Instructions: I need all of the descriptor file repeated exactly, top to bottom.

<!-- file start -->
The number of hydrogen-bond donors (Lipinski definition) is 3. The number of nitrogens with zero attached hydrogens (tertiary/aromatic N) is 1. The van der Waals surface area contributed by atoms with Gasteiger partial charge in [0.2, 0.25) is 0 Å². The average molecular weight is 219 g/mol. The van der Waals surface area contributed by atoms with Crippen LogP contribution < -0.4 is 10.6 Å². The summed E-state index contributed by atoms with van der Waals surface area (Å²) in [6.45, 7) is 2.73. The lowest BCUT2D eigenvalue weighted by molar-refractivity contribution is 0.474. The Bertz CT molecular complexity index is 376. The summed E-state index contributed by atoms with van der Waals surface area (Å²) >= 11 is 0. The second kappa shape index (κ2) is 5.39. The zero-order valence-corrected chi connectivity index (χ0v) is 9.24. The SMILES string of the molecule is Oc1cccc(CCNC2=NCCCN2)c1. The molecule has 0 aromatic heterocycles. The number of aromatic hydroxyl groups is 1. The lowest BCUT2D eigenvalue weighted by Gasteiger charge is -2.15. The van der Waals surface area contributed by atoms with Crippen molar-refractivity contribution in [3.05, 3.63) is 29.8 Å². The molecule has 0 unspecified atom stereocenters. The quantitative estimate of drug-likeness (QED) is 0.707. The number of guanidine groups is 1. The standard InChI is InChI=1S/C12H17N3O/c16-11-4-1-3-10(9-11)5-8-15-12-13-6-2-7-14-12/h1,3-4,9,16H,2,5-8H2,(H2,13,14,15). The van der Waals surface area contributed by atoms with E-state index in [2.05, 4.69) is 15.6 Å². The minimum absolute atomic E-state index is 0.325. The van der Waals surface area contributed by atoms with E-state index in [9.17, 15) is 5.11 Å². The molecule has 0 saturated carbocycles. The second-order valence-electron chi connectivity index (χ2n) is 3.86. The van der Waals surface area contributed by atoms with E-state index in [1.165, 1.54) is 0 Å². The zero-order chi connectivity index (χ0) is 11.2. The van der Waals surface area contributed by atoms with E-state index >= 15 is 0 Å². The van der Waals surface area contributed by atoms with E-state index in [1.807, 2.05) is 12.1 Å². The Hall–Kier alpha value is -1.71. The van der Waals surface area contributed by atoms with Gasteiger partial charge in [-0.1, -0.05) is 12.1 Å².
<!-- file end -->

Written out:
The number of hydrogen-bond donors (Lipinski definition) is 3. The number of nitrogens with zero attached hydrogens (tertiary/aromatic N) is 1. The van der Waals surface area contributed by atoms with Gasteiger partial charge in [0.2, 0.25) is 0 Å². The average molecular weight is 219 g/mol. The van der Waals surface area contributed by atoms with Crippen LogP contribution < -0.4 is 10.6 Å². The summed E-state index contributed by atoms with van der Waals surface area (Å²) in [6.45, 7) is 2.73. The lowest BCUT2D eigenvalue weighted by molar-refractivity contribution is 0.474. The Bertz CT molecular complexity index is 376. The summed E-state index contributed by atoms with van der Waals surface area (Å²) >= 11 is 0. The second kappa shape index (κ2) is 5.39. The zero-order valence-corrected chi connectivity index (χ0v) is 9.24. The SMILES string of the molecule is Oc1cccc(CCNC2=NCCCN2)c1. The molecule has 0 aromatic heterocycles. The number of aromatic hydroxyl groups is 1. The lowest BCUT2D eigenvalue weighted by Gasteiger charge is -2.15. The van der Waals surface area contributed by atoms with Crippen molar-refractivity contribution in [3.05, 3.63) is 29.8 Å². The molecule has 0 unspecified atom stereocenters. The quantitative estimate of drug-likeness (QED) is 0.707. The number of guanidine groups is 1. The standard InChI is InChI=1S/C12H17N3O/c16-11-4-1-3-10(9-11)5-8-15-12-13-6-2-7-14-12/h1,3-4,9,16H,2,5-8H2,(H2,13,14,15). The van der Waals surface area contributed by atoms with E-state index in [2.05, 4.69) is 15.6 Å². The minimum absolute atomic E-state index is 0.325. The van der Waals surface area contributed by atoms with E-state index in [9.17, 15) is 5.11 Å². The molecule has 0 saturated carbocycles. The second-order valence-electron chi connectivity index (χ2n) is 3.86. The van der Waals surface area contributed by atoms with E-state index in [1.165, 1.54) is 0 Å². The zero-order chi connectivity index (χ0) is 11.2. The van der Waals surface area contributed by atoms with E-state index >= 15 is 0 Å². The van der Waals surface area contributed by atoms with E-state index in [1.807, 2.05) is 12.1 Å². The Hall–Kier alpha value is -1.71. The van der Waals surface area contributed by atoms with Gasteiger partial charge in [-0.1, -0.05) is 12.1 Å².